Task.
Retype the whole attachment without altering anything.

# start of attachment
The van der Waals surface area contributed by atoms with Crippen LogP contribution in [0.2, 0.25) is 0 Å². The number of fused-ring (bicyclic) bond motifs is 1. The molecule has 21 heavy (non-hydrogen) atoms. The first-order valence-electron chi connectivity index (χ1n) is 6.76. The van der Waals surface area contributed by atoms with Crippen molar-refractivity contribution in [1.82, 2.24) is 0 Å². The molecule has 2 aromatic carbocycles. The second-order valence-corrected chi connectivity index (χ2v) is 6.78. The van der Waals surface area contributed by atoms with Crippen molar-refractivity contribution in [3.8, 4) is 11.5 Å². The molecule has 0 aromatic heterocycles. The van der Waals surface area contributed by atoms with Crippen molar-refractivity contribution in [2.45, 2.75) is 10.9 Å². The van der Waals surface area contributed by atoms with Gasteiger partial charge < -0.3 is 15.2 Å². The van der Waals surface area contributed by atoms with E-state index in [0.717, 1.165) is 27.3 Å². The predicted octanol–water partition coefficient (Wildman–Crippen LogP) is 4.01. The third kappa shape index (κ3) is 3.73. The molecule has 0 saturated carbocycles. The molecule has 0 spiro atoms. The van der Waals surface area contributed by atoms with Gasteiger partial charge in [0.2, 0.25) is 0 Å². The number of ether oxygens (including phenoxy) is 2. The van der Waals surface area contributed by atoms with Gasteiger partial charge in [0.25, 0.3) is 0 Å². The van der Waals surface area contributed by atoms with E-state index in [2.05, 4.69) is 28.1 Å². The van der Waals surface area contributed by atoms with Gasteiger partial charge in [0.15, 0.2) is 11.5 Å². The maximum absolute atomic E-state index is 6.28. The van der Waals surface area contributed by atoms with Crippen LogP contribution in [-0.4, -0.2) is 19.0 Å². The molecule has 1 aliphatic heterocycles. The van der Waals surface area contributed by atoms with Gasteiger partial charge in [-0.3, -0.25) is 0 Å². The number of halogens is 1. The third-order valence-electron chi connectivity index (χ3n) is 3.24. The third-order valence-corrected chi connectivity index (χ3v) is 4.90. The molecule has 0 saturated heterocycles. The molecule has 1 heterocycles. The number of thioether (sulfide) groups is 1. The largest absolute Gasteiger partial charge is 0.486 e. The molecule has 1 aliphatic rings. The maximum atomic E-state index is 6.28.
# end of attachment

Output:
The van der Waals surface area contributed by atoms with Crippen LogP contribution in [0.2, 0.25) is 0 Å². The number of fused-ring (bicyclic) bond motifs is 1. The molecule has 21 heavy (non-hydrogen) atoms. The first-order valence-electron chi connectivity index (χ1n) is 6.76. The van der Waals surface area contributed by atoms with Crippen molar-refractivity contribution in [1.82, 2.24) is 0 Å². The molecule has 2 aromatic carbocycles. The second-order valence-corrected chi connectivity index (χ2v) is 6.78. The van der Waals surface area contributed by atoms with Crippen molar-refractivity contribution in [3.8, 4) is 11.5 Å². The molecule has 0 aromatic heterocycles. The van der Waals surface area contributed by atoms with Crippen molar-refractivity contribution in [2.45, 2.75) is 10.9 Å². The van der Waals surface area contributed by atoms with Gasteiger partial charge < -0.3 is 15.2 Å². The van der Waals surface area contributed by atoms with E-state index in [0.717, 1.165) is 27.3 Å². The predicted octanol–water partition coefficient (Wildman–Crippen LogP) is 4.01. The third kappa shape index (κ3) is 3.73. The molecule has 0 saturated carbocycles. The molecule has 0 spiro atoms. The van der Waals surface area contributed by atoms with Gasteiger partial charge in [0.2, 0.25) is 0 Å². The number of ether oxygens (including phenoxy) is 2. The van der Waals surface area contributed by atoms with Gasteiger partial charge in [0.25, 0.3) is 0 Å². The van der Waals surface area contributed by atoms with E-state index in [2.05, 4.69) is 28.1 Å². The van der Waals surface area contributed by atoms with Gasteiger partial charge in [0.15, 0.2) is 11.5 Å². The maximum absolute atomic E-state index is 6.28. The van der Waals surface area contributed by atoms with Crippen LogP contribution in [-0.4, -0.2) is 19.0 Å². The molecule has 1 aliphatic heterocycles. The van der Waals surface area contributed by atoms with Gasteiger partial charge in [-0.3, -0.25) is 0 Å². The number of halogens is 1. The third-order valence-electron chi connectivity index (χ3n) is 3.24. The third-order valence-corrected chi connectivity index (χ3v) is 4.90. The molecule has 0 saturated heterocycles. The molecule has 1 heterocycles. The number of thioether (sulfide) groups is 1. The largest absolute Gasteiger partial charge is 0.486 e. The molecule has 1 aliphatic rings. The maximum atomic E-state index is 6.28.